US Economy- Sluggish, Sluggish, Sluggish
Next month marks two years since the end of the Great Recession, the worst economic downturn in 75 years. Americans are dubious that the economy is performing well. Big businesses, big banks, wealthy households have done better than small business, small banks, and you and me. It still feels like a recession. American unemployment rate was 9 percent last month. Home prices have fallen 30 percent since 2006. There is a three year inventory of homes in foreclosures. Meanwhile, gas prices are topping out at $4.00 p/gal. The President’s failed stimulus package now must be paid for. US GDP has averaged a growth rate of 2.78 percent over the past seven quarters – much slower than after most recessions. Consumer spending slowed last month, rising only 0.4%, a sign that gas and grocery prices squeezed the economy. Commodity price rises are a drag on economic growth. While Government revenues grew, the deficit widened. This must stop.
Eurozone- Almost As Bad
MARKETS are losing confidence in the European Union’s ability to keep the single currency intact, as we have been writing for the last twelve months. They are also demanding higher returns to hold the debt of Greece and Ireland today than when they were bailed out by the EU last year. Finance ministers hardly even pretended to agree on how to deal with the endless problems of the euro zone. Private sector growth slowed to its lowest rate 30 months. Portugal’s 78 billion euro bailout plan demands austerity, like those for Ireland and Greece, few believe the country capable of carrying forward. For all that, they broke two taboos:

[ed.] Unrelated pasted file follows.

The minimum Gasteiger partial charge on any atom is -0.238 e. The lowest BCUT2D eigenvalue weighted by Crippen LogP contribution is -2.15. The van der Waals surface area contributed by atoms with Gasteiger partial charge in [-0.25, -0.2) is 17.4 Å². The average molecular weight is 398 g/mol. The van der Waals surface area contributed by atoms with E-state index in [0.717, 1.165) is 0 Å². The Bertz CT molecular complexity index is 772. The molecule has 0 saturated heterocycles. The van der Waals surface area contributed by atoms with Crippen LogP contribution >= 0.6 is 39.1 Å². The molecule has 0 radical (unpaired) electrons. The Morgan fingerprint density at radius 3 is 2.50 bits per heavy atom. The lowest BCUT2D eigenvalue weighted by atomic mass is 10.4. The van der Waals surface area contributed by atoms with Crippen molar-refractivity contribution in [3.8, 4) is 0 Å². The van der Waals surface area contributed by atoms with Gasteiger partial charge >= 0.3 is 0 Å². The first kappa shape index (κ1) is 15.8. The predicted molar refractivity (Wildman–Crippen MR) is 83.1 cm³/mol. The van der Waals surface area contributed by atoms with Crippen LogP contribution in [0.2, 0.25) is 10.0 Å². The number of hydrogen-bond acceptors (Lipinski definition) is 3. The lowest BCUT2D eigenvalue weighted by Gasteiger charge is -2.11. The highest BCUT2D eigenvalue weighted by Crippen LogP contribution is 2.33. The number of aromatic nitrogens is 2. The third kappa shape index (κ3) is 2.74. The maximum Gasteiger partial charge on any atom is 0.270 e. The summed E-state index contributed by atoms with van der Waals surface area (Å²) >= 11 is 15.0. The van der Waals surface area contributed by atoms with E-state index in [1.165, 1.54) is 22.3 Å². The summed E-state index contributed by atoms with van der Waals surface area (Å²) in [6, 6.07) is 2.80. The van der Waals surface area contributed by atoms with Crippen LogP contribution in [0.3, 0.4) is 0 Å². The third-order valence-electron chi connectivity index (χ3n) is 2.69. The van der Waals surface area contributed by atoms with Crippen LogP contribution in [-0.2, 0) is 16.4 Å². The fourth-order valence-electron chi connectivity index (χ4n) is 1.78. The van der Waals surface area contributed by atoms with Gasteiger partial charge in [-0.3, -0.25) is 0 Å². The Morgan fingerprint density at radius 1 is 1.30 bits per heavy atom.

- That you must always be polite to Greece. The ministers told Greece that its reform programs off course. Greece’s promise to sell €50 state assets had not raised a single euro. Greece was told, bluntly and publicly, immediately to embark on a radical program of privatization;
- That there can be no restructuring of government debt. Ministers are now talking openly about restructuring. Albeit they are suggesting a “soft” form, involving creditors voluntarily stretching out the maturities on their loans to Greece, rather than imposing losses on creditors.
The European Commission and, particularly, the European Central Bank had been opposed even to this, for fear of unleashing financial chaos. The Netherlands claims to have won some support for creating an external EU agency for selling the assets.
The euro area is suffering a sovereign-debt crisis that goes from bad to worse. But from another vantage-point the euro area is confounding the sceptics and doing remarkably well. After a dull performance in the second half of last year the single-currency economy has put on a burst of speed, GDP grew by 0.8%, comfortably above the 0.6% generally expected, and a marked improvement on the dull performance in the second half of last year when it rose by 0.4% in the third quarter and 0.3% in the fourth. That acceleration pushed the annual growth rate up from 2% in late 2010 to 2.5% in the year to the first quarter of 2011.